As I said, I understand where those people are coming from. They are draped in head to toe in the American gear not because of some love of the political or economic union or some love of policy but a love of the ideals on which the United States of America was founded, and in which have been long abandoned by the system that was created by. It’s odd, but it’s not beyond understanding where those people are in their mindsets.

LN: Do you think you will see secession in your lifetime?

DM: Absolutely. In the book, you notice that I contrast the age of the Texas Nationalist Movement with the Scottish push for independence, or the Catalans, or Brexit. And I do that on purpose. Not just to show the TNM and the movement proper is young, but to look at it and say: look at how far in this short amount of time we’ve come.

I was reflecting back. I was giving remarks the other day to an organization and I reminded them that back in 1996, and from the period of about 1996 to 2007, this issue of Texas independence was polling in single digits. It was small. We would go to speak to “crowds” of three or four people when we talked about this. It eventually bared fruit; the fact that we would talk to these people and we kept it alive. All of a sudden, we went from polling in single digits to, in 2018, claiming over half of Republicans in Texas, and half of Independents, and over a third of Democrats. That’s not insubstantial. The gains that we have made politically, the thought that this would be debated on the floor of the Republican state convention – the largest political convention in the world – was a distant dream back in the early days.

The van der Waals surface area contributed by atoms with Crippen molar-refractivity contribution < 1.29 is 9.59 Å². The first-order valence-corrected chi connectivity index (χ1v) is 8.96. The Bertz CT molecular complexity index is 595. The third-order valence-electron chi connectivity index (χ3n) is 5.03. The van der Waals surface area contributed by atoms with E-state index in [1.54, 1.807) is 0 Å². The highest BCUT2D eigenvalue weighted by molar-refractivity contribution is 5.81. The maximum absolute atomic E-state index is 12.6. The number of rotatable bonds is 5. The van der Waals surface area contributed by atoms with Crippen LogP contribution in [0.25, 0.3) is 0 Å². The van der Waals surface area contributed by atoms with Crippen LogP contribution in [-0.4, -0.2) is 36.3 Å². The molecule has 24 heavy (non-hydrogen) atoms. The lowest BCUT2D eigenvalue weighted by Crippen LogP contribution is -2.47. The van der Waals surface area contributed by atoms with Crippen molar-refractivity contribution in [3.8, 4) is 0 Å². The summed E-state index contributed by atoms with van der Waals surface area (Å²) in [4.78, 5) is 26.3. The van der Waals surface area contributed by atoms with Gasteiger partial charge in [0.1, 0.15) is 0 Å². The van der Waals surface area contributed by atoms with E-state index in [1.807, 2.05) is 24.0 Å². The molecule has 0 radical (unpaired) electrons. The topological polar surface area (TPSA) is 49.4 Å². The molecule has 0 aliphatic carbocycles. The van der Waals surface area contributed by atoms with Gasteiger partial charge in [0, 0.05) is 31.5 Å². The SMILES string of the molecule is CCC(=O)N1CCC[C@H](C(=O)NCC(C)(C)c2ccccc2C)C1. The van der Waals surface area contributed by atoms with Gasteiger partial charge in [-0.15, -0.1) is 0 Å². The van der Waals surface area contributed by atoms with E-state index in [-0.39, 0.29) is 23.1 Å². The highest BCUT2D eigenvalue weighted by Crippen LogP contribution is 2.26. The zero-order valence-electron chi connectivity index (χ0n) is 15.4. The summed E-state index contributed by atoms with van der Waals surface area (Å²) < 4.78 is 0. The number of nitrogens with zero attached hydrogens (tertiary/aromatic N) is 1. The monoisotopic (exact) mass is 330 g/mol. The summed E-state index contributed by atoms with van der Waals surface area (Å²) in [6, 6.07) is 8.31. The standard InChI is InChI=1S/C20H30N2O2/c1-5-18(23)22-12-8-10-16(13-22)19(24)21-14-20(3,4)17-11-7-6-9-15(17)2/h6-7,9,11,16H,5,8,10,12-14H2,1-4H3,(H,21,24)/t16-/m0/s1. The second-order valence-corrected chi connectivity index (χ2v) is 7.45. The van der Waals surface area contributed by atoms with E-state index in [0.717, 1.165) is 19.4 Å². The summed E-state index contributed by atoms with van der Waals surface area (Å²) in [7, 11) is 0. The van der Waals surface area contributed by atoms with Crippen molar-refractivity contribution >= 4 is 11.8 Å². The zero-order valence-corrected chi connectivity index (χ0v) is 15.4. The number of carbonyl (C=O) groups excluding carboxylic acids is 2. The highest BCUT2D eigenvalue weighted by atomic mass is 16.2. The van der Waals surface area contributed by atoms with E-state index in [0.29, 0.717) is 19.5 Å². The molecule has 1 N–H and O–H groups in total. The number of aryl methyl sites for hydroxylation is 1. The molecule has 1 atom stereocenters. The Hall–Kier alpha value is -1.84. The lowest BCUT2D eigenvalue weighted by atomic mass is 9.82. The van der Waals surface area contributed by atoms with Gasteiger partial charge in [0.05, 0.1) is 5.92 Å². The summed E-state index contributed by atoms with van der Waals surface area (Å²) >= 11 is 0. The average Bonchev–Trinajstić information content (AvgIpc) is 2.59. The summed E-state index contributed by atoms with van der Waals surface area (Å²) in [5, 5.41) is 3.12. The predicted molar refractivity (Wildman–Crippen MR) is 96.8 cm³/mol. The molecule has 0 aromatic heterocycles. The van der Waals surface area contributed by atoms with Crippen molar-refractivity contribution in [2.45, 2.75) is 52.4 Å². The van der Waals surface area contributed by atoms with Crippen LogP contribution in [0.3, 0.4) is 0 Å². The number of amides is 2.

So, to answer your question, do I think I will see this in my lifetime? Absolutely I think I’ll see it in my lifetime. We’re on a trajectory to make that happen soon. But there are some things that have to happen for us to make that next level success. But when those pieces fall into place, it won’t be a matter of if, it will be a matter of when.

LN: Should Texit happen, how much could that help other states that are considering secession, like New Hampshire, South Carolina, and New England?

DM: It’s interesting. One of the other reasons I wrote this book was to give some insight to those people that are outside of Texas into what’s happening here. But more than that: to serve as information and inspiration for them. When you look at the 50 states, and you look specifically at the grievances that are highlighted in the book, the vast majority of those could very well apply to people in other states.

This is my encouragement to anyone. Not just here in Texas, but primarily to those outside of Texas that are looking at this book, is that if looking through the lens of Texit can help them explore the right of self-government in their state and begin to have those conversations, those hard conversations, about the relationship of their state within the Union then mission accomplished.

Final Thoughts

While writing a letter to James Madison in 1816, Thomas Jefferson outlined his support for secession. He wrote: “If any State in the Union will declare that it prefers separation with the first alternative to a continuance in union without it, I have no hesitation in saying ‘let us separate.’”

The U.S. maintains a long tradition of states’ rights and secession. Government-authored textbooks may present the false claim that secession is about promoting slavery, but secession is about self-determination and self-government. It is about exiting a Union that has metastasized into a monstrosity that ignores the constitution and imposes itself on 50 states.

The federal government is too big, too powerful, and too invasive. Texans love America, but they love the principles the nation was founded on, not so much the politicians on Capitol Hill, be it Republican or Democrat. Is it about time the Lone Star State went it alone and invoked its right to self-government?

The U.S. needs Texas more than Texas needs the U.S. So why does Texas even bother staying in the Union?

Do you support Texas independence? Let us know in the comments section!


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Andrew Moran

Economics Correspondent at

Andrew has written extensively on economics, business, and political subjects for the last decade. He also writes about economics at Economic Collapse News and commodities at He is the author of "The War on Cash." You can learn more at